Philippines Travel Information
Electrical current is 220 volts, 60Hz. Two-pin flat blade attachments and two-pin round plugs are used, with round two-pins being the most common.
The official language of the Philippines is Filipino (a standard variant of the Tagalog language), but English is widely spoken. Tagalog is the most predominant of the many dialects or local languages spoken throughout the islands.
Tipping is expected for most services in the Philippines. The standard practice is 10 percent of the total bill, although in some cases it can be only PHP 20-50 . Tipping is optional on bills that already include a 10 percent service charge.
Safety and security should be of paramount concern to any visitor to the Philippines. It is vital to be fully informed of threats and developments regarding crime, terrorism and kidnapping before and during visits to the islands. Vigilance is vital throughout the islands, particularly in Manila, as opportunistic crimes are motivated by circumstances of poverty. Extremist groups have a history of kidnapping foreign tourists, and terrorist bombings have occurred in Manila and Mindanao, targeting transport and public places.
The sourthern Philippines, constituting the Mindanao area, is now under martial law following clashes between armed forces and local terrorist groups affiliated with ISIS. Tourists should avoid all travel to the south and take care in the rest of the country by monitoring alerts and news, while keeping their country's embassy abreast of their whereabouts. There is also a high incidence of piracy and armed robbery against ships in and around Filipino waters (specifically in the southern islands), and risk of kidnappings at sea.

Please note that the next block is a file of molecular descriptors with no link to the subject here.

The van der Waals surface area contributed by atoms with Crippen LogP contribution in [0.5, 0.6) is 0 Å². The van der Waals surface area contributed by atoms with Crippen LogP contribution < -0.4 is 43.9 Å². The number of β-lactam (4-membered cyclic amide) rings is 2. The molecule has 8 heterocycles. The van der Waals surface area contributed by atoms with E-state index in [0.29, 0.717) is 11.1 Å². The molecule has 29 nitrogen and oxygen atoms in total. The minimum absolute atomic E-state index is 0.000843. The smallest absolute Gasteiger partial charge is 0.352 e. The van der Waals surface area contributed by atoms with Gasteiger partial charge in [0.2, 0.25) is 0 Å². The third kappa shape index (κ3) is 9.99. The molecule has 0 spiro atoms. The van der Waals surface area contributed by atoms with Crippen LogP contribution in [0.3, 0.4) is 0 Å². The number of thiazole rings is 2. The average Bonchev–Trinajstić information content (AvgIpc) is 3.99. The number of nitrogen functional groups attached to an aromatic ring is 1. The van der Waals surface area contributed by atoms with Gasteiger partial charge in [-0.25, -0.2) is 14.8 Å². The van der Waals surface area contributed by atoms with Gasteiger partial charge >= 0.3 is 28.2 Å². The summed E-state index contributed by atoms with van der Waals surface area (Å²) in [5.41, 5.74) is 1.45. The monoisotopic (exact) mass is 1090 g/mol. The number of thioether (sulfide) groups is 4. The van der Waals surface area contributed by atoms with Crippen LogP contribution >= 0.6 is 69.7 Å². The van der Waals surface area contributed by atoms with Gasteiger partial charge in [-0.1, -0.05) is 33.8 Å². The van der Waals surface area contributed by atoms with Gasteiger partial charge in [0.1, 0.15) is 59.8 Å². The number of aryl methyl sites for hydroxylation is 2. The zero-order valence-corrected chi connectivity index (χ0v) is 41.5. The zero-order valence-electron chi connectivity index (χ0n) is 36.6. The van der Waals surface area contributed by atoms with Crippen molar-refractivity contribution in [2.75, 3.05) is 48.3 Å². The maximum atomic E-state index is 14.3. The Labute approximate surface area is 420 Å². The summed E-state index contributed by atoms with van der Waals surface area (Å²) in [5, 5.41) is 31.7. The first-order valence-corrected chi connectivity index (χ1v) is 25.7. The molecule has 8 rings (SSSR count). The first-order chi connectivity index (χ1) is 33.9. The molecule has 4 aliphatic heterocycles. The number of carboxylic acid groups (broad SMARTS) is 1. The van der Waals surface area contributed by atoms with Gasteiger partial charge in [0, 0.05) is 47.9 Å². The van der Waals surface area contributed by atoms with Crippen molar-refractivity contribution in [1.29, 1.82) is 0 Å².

The area is prone to typhoons between July and November, when flooding and landslides can occur: Typhoon Fengshen in June 2008 resulted in flash floods, landslides and rough seas that caused hundreds of deaths.
The concept of 'shame' is very important in Filipino culture and visitors should avoid offending or embarrassing anyone in public while visiting the Philippines. Failure to live up to accepted standards of behaviour brings shame not only on themselves, but also on their family. Any food or drink offered should be accepted, as this is a sign of hospitality.
Third party introductions are useful when conducting business in the Philippines and face-to-face communication is key. Emphasis is placed on building good working relations and getting to know each other. Business is conducted formally, and although punctuality is important, meetings may not begin on time. Dress should be conservative: suits and ties are the norm, although many Filipino men wear a shirt known as a barong tagalog, which is a far cooler option in the humid environment. English is widely spoken in business circles and business hours are usually from 8am to 5pm, Monday to Friday.
The international access code for the Philippines is +63. Pre-paid sim cards can be bought at the airport and at convenience stores. However, different networks have better coverage on certain islands so visitors are advised to choose a network best suited to their destinations. Internet cafés are available in major cities and tourist resorts. Wifi access is increasingly common, even on the islands, but travellers should be warned that it is mostly painfully slow.
Travellers to the Philippines over 18 years of age do not have to pay duty on 400 cigarettes or 50 cigars or 250g tobacco; and 2 litres of alcoholic beverages.
Prohibited items include firearms or parts thereof, explosives and ammunition; printed material that contains subversive, obscene or pornographic content; drugs, gambling machines, lottery sweepstake tickets, or coin-operated video machines; gold, silver and other precious metals that do not have authentication of quality; non-identifiable brands of medicines or foodstuffs; coca leaves and any prohibited drugs, plants or parts thereof; as well as fruits and vegetables.